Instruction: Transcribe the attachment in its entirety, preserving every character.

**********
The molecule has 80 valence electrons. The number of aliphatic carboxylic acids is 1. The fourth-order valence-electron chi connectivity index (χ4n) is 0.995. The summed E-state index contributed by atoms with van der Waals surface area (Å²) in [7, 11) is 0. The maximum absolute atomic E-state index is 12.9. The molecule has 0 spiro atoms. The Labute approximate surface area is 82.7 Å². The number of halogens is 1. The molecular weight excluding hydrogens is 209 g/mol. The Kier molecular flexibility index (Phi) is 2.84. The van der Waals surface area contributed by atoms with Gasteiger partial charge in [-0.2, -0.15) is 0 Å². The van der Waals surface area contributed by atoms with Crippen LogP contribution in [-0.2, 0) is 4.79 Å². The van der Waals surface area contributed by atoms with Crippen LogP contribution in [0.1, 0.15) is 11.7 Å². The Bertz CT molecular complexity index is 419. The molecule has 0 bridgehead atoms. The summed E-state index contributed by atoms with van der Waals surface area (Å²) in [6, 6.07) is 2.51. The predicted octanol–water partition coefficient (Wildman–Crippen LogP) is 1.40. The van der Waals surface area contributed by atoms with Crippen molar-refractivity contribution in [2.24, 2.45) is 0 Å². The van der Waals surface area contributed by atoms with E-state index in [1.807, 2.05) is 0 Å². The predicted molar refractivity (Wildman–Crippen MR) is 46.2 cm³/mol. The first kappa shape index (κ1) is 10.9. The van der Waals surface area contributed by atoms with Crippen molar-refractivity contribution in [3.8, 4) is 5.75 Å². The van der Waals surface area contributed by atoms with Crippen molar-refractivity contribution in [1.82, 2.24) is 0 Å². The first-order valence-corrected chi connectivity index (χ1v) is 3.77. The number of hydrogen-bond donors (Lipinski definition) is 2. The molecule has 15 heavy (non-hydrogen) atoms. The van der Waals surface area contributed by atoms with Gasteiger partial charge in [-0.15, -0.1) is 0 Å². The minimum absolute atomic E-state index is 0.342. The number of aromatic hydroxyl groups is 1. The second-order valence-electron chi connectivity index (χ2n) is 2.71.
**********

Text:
The molecule has 80 valence electrons. The number of aliphatic carboxylic acids is 1. The fourth-order valence-electron chi connectivity index (χ4n) is 0.995. The summed E-state index contributed by atoms with van der Waals surface area (Å²) in [7, 11) is 0. The maximum absolute atomic E-state index is 12.9. The molecule has 0 spiro atoms. The Labute approximate surface area is 82.7 Å². The number of halogens is 1. The molecular weight excluding hydrogens is 209 g/mol. The Kier molecular flexibility index (Phi) is 2.84. The van der Waals surface area contributed by atoms with Gasteiger partial charge in [-0.2, -0.15) is 0 Å². The van der Waals surface area contributed by atoms with Crippen LogP contribution in [-0.2, 0) is 4.79 Å². The van der Waals surface area contributed by atoms with Crippen LogP contribution in [0.1, 0.15) is 11.7 Å². The Bertz CT molecular complexity index is 419. The molecule has 0 bridgehead atoms. The summed E-state index contributed by atoms with van der Waals surface area (Å²) in [6, 6.07) is 2.51. The predicted octanol–water partition coefficient (Wildman–Crippen LogP) is 1.40. The van der Waals surface area contributed by atoms with Crippen molar-refractivity contribution in [2.24, 2.45) is 0 Å². The van der Waals surface area contributed by atoms with E-state index in [1.807, 2.05) is 0 Å². The predicted molar refractivity (Wildman–Crippen MR) is 46.2 cm³/mol. The first kappa shape index (κ1) is 10.9. The van der Waals surface area contributed by atoms with Crippen molar-refractivity contribution in [3.8, 4) is 5.75 Å². The van der Waals surface area contributed by atoms with Crippen molar-refractivity contribution in [1.82, 2.24) is 0 Å². The first-order valence-corrected chi connectivity index (χ1v) is 3.77. The number of hydrogen-bond donors (Lipinski definition) is 2. The molecule has 15 heavy (non-hydrogen) atoms. The van der Waals surface area contributed by atoms with Gasteiger partial charge in [-0.15, -0.1) is 0 Å². The minimum absolute atomic E-state index is 0.342. The number of aromatic hydroxyl groups is 1. The second-order valence-electron chi connectivity index (χ2n) is 2.71.